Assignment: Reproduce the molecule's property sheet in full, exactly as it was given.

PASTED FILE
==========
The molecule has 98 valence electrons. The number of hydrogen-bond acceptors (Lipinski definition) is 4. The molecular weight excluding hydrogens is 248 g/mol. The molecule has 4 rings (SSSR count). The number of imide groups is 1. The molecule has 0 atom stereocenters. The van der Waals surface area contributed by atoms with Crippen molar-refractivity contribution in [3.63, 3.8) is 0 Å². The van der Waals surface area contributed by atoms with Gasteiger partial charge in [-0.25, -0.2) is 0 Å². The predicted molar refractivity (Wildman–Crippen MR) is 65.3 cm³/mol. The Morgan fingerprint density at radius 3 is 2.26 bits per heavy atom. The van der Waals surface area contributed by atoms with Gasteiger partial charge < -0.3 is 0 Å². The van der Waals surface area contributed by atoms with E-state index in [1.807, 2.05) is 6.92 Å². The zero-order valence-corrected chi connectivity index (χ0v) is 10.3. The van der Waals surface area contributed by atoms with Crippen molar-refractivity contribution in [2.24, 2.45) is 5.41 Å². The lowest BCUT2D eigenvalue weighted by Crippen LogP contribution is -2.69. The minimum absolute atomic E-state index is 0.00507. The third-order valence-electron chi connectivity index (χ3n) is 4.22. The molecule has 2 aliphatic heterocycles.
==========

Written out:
The molecule has 98 valence electrons. The number of hydrogen-bond acceptors (Lipinski definition) is 4. The molecular weight excluding hydrogens is 248 g/mol. The molecule has 4 rings (SSSR count). The number of imide groups is 1. The molecule has 0 atom stereocenters. The van der Waals surface area contributed by atoms with Crippen molar-refractivity contribution in [3.63, 3.8) is 0 Å². The van der Waals surface area contributed by atoms with Gasteiger partial charge in [-0.25, -0.2) is 0 Å². The predicted molar refractivity (Wildman–Crippen MR) is 65.3 cm³/mol. The Morgan fingerprint density at radius 3 is 2.26 bits per heavy atom. The van der Waals surface area contributed by atoms with Gasteiger partial charge < -0.3 is 0 Å². The van der Waals surface area contributed by atoms with E-state index in [1.807, 2.05) is 6.92 Å². The zero-order valence-corrected chi connectivity index (χ0v) is 10.3. The van der Waals surface area contributed by atoms with Crippen molar-refractivity contribution in [2.24, 2.45) is 5.41 Å². The lowest BCUT2D eigenvalue weighted by Crippen LogP contribution is -2.69. The minimum absolute atomic E-state index is 0.00507. The third-order valence-electron chi connectivity index (χ3n) is 4.22. The molecule has 2 aliphatic heterocycles.